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Precision device for pilot height waiver only at USAFSAM

Jessica Barker, an aeromedical technician at the U.S. Air Force School of Aerospace Medicine, measures the standing height of a pilot candidate using the only official anthropometric device for measuring those who fall outside height standards. Seven measurements are collected and uploaded into a waiver system to determine if height for each candidate is truly an eliminating factor to fly manned aircraft. (U.S. Air Force photo by Richard Eldridge)

Jessica Barker, an aeromedical technician at the U.S. Air Force School of Aerospace Medicine, measures the standing height of a pilot candidate using the only official anthropometric device for measuring those who fall outside height standards. Seven measurements are collected and uploaded into a waiver system to determine if height for each candidate is truly an eliminating factor to fly manned aircraft. (U.S. Air Force photo by Richard Eldridge)

Jessica Barker, an aeromedical technician at the U.S. Air Force School of Aerospace Medicine, measures the sitting height of a pilot candidate using the only official anthropometric device for measuring those who fall outside height standards. Seven measurements are collected and uploaded into a waiver system to determine if height for each candidate is truly an eliminating factor to fly manned aircraft. (U.S. Air Force photo by Richard Eldridge)

Jessica Barker, an aeromedical technician at the U.S. Air Force School of Aerospace Medicine, measures the sitting height of a pilot candidate using the only official anthropometric device for measuring those who fall outside height standards. Seven measurements are collected and uploaded into a waiver system to determine if height for each candidate is truly an eliminating factor to fly manned aircraft. (U.S. Air Force photo by Richard Eldridge)

The only official anthropometric device used to measure pilot candidates who fall outside of height standards to fly manned aircraft is located at the U.S. Air Force School of Aerospace Medicine at Wright-Patterson Air Force Base. USAFSAM is part of the Air Force Research Laboratory’s 711th Human Performance Wing. (U.S. Air Force photo by Richard Eldridge)

The only official anthropometric device used to measure pilot candidates who fall outside of height standards to fly manned aircraft is located at the U.S. Air Force School of Aerospace Medicine at Wright-Patterson Air Force Base. USAFSAM is part of the Air Force Research Laboratory’s 711th Human Performance Wing. (U.S. Air Force photo by Richard Eldridge)

WRIGHT-PATTERSON AIR FORCE BASE, Ohio – The United States Air Force School of Aerospace Medicine here operates the only official anthropometric device accepted by the USAF to determine precise measurements of pilot candidates who do not meet the standard height requirements to become pilots.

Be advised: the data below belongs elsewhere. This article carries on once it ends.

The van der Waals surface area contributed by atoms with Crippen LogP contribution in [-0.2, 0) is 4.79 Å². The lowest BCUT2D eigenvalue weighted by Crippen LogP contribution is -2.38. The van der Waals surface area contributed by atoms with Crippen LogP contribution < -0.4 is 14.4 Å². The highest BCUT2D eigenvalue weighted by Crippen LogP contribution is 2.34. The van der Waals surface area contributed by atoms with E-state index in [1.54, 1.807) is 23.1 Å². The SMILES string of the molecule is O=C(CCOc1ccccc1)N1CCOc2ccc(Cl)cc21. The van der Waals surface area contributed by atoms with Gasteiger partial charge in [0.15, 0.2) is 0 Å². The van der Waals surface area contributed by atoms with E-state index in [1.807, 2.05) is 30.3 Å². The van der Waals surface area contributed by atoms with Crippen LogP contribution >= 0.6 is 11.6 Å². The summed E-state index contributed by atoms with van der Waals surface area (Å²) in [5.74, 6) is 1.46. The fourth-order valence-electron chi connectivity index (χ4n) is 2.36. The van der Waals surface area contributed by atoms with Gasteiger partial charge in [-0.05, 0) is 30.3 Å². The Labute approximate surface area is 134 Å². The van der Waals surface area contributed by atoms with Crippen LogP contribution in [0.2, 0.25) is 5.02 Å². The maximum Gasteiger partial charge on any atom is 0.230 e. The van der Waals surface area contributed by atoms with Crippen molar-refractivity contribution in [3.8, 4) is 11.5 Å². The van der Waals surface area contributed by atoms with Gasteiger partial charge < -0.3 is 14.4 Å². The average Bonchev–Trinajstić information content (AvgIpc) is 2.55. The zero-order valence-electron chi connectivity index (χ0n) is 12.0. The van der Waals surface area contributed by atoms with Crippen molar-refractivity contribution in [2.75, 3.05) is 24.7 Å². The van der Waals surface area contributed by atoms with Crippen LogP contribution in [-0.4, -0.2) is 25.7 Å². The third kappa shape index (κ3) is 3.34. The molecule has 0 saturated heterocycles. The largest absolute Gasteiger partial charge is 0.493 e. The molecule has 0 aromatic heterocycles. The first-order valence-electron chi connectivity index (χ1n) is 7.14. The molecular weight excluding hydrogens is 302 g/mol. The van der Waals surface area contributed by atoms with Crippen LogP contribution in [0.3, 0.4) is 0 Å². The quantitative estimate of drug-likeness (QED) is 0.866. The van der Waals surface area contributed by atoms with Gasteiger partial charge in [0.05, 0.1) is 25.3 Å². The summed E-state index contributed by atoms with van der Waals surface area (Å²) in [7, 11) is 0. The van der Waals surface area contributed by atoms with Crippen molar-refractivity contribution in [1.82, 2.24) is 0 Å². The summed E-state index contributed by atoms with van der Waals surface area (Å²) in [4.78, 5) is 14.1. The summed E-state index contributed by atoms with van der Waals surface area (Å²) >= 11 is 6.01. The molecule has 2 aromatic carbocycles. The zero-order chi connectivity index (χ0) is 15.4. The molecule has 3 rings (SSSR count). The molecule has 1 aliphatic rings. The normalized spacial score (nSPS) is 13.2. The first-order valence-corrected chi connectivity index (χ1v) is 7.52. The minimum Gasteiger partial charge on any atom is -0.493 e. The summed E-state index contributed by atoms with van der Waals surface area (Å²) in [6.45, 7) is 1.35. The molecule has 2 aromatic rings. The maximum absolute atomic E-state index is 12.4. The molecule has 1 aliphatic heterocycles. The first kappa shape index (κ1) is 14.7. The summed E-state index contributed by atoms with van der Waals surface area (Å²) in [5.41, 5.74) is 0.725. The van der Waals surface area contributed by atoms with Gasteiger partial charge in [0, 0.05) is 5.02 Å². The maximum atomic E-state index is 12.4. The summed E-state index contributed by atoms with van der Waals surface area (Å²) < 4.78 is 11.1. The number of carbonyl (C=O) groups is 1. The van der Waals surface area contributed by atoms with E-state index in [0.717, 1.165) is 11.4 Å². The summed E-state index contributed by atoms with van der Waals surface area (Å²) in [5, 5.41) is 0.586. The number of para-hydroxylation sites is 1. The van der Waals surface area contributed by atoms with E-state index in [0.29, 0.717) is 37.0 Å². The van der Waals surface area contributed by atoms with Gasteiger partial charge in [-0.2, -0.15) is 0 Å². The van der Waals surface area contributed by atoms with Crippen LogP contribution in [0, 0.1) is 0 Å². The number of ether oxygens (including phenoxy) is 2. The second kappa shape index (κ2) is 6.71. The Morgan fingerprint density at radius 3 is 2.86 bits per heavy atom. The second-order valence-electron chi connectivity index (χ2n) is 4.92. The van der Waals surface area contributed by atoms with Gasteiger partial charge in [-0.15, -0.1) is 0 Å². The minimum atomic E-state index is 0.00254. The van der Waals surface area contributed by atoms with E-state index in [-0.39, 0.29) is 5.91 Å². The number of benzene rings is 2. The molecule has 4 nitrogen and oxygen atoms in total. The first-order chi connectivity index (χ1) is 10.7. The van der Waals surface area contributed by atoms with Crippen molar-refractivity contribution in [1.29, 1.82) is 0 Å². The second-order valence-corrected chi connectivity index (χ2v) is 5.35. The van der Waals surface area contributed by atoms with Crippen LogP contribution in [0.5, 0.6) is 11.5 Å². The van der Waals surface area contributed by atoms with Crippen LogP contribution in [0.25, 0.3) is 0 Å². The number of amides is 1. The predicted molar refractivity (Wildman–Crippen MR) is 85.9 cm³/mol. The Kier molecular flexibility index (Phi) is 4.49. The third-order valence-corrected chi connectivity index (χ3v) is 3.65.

Medical flight standards experts in the schoolhouse, part of the Air Force Research Laboratory's 711th Human Performance Wing, collect seven measurements using this device, and initiate the waiver process to determine if height for each candidate is truly an eliminating factor to fly manned aircraft.

The current height standard for pilots is a standing height of 64–77 inches and a sitting height of 34–40 inches. The anthropometric measurements for the waiver consist of standing height, sitting height, buttock-to-knee length, sitting eye height, sitting knee height, sitting shoulder height, and arm span.

“We take these anthropometric measurements, upload them into the waiver system, and then we send the data to Air Education and Training Command,” explained Dr. Charles Shurlow, a chief flight surgeon in USAFSAM. “AETC will take that data, and put it into WebPASS, the Web-based Pilot Accommodation Screening Software program. From these numbers, the system will inform the waiver approval authority on what airframes that person can fit in and fly safely.”

In early 2000, the cockpits of each type of USAF aircraft were anthropometrically mapped to determine what body sizes can safely operate in each aircraft. This data was used to create the WebPASS program.

“It was an enormous effort,” said Jennifer Whitestone, a biomedical engineer in the Air Force Life Cycle Management Center, also at Wright-Patterson Air Force Base in Ohio. “For each USAF aircraft, subjects of specific body sizes were measured against performance requirements for that particular aircraft.”

Whitestone explained that these anthropometric dimensions were mapped to the ability to perform the required tasks, which are called accommodation envelopes. 

“The anthropometric accommodation envelopes for each aircraft are captured in WebPASS,” said Whitestone. “All prospective candidates measurements are put into this web-based software and the aircraft that they are able to safely operate are indicated.”

Waiver packages are then coordinated through a partnership between the AETC surgeon general and 19th Air Force officials, who are responsible for all of the Air Force’s initial flying training.

This waiver process is not new, but AETC officials want to ensure those who dream of flying for the USAF have all the facts and do not self-eliminate because they think they are too tall or too short.

The U.S. Air Force School of Aerospace Medicine is an internationally renowned center for aerospace medical learning, consultation, aerospace medical investigations and aircrew health assessments. For more information about USAFSAM, visit https://www.wpafb.af.mil/afrl/711hpw/USAFSAM/. For more information about the Air Force Research Laboratory and its 711th Human Performance Wing, visit www.afresearchlab.com.